A magneto-optical effect that has been overlooked for more than 100
years may one day be harnessed to create semiconductor-free solar cells.
It sounds implausible – using sunlight to generate an electric charge without
the use of semiconductors, or, at the very least, metals. But professor Stephen
C. Rand and graduate student William M. Fisher of the University of Michigan, Ann
Arbor, claim that shining light through a nonconducting material such as glass or
liquid is all that is required to trigger an unexpectedly strong magneto-optical
Instead of absorbing light to generate an electron-hole pair (which
also generates a considerable amount of heat), as in a semiconductor, a different
physical effect is taking place. The solar panel proposed by the researchers does
not absorb incident sunlight but rather stores it as a charge separation from which
power can be drawn.
This somewhat capacitive power source, or “optical battery,”
is described in a Journal of Applied Physics paper published online March 21, 2011.
In the work, Rand and Fisher simulate a generator with a 1-m-diameter concentrator
to focus light with a wavelength of 0.6 μm (to represent sunlight) through
a 1-cm-thick bundle of sapphire fibers extending over 10 m.
The resultant end-to-end voltage generated in each fiber is 3.56
x 105 V, with an extractable power of 29.7 W. This yields a theoretical optical-to-electrical
power conversion efficiency of nearly 3 percent.
Although it is not in the realm of some of today’s more
expensive semiconductor photovoltaic devices, which can achieve nearly 50 percent
efficiency, the researchers believe that it can boost the efficiency of such devices
to a more respectable 10 percent and perhaps much higher by using a sufficiently
high input power from a laser beam or a solar concentrator – particularly
in conjunction with the use of a waveguide and optimized conversion media.
“So far, our proposal for an electrical generator is mostly
theoretical. We have established the existence of a family of new optical phenomena,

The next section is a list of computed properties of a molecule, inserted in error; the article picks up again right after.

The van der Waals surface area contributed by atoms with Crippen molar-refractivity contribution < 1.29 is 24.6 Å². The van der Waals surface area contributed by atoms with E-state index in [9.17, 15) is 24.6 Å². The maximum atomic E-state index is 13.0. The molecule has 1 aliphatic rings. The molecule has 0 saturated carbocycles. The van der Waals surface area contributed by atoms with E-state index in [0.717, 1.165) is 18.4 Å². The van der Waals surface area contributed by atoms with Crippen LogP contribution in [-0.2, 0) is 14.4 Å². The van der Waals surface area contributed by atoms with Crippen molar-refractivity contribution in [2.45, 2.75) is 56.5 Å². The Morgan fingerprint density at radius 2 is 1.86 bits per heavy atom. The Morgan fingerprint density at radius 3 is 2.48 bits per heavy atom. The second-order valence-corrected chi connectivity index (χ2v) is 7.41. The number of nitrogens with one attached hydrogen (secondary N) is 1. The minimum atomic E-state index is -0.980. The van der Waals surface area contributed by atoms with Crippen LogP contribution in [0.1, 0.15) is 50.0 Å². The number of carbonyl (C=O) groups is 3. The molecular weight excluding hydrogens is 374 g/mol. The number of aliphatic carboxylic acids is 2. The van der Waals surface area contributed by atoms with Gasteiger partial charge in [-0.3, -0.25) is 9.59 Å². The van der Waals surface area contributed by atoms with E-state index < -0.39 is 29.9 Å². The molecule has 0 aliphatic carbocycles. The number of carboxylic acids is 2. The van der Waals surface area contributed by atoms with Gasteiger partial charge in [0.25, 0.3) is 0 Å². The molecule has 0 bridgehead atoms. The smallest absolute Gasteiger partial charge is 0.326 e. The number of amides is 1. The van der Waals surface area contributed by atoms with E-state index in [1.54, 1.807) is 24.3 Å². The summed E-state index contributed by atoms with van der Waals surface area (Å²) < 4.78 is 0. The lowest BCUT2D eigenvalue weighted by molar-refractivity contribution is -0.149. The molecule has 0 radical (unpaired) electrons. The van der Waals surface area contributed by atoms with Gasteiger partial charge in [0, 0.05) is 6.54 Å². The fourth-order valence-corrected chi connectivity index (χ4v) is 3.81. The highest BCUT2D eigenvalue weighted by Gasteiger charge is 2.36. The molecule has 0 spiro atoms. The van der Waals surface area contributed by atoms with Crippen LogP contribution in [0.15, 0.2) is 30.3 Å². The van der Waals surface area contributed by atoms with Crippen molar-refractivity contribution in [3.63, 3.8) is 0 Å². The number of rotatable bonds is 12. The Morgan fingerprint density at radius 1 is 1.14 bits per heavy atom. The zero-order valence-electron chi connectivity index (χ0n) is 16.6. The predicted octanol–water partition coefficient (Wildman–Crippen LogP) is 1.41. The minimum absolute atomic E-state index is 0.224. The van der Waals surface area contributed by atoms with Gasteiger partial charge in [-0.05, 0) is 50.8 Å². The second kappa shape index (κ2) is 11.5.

but the basic components of a prototype generator have not been built or evaluated,
so we are at too early a stage to guess whether this could ever offer a practical
alternative to solar cells,” Rand said.
Within the atoms of a nonconducting material, electrons remain
near the nucleus. But the investigators discovered that the electrical and magnetic
components of light drive electron motion away from the nucleus, inducing the atom
or molecule to acquire a static dipole moment.
Using the electric and magnetic components of light, University of Michigan scientists have induced new magnetic effects in ordinary optical materials. The finding could
lead to a new kind of solar cell that operates without semiconductors or absorption.
Courtesy of the University of Michigan.
In simple terms, the electric field initiates motion of electrons
from rest in a direction parallel to the electric field. The magnetic component
of the light field then causes a deflection of the electron around its axis. This
small deflection grows rapidly in amplitude, marking out an arc shape back and forth
around the nucleus. As this arclike motion gets bigger, the magnetic moment associated
with it also gets bigger, and the electron moves away from the nucleus.
The result is an optically charged capacitor with the potential
to provide an efficient source of electrical energy with very little unwanted heat
Rand admits that this is not the first magneto-optic effect to
be discovered, but that all the known magneto-optic effects are extremely weak.
They are so weak that it is very hard to make anything practical with them, although
they are used in current optical data storage media such as compact discs. This
new family of optical phenomena, however, produces effects approximately 108 larger
than they are supposed to be and is comparable to strong electric effects.
So far, the researchers have observed strong magnetic emission
from ordinary optical materials in the lab, but work is under way to observe and
characterize the charge separation effect that could eventually power a generator.
“Our laboratory experiments imply that tesla-level magnetic
fields can also be generated with only moderately intense light fields,” Rand
said. “However, the induced magnetic field oscillates at the frequency of
light with an average value of zero. So, additional applications are likely to be
limited to maintaining the orientations of magnetic moments in polarized samples,
or for reading or writing data stored in magnetic memories.”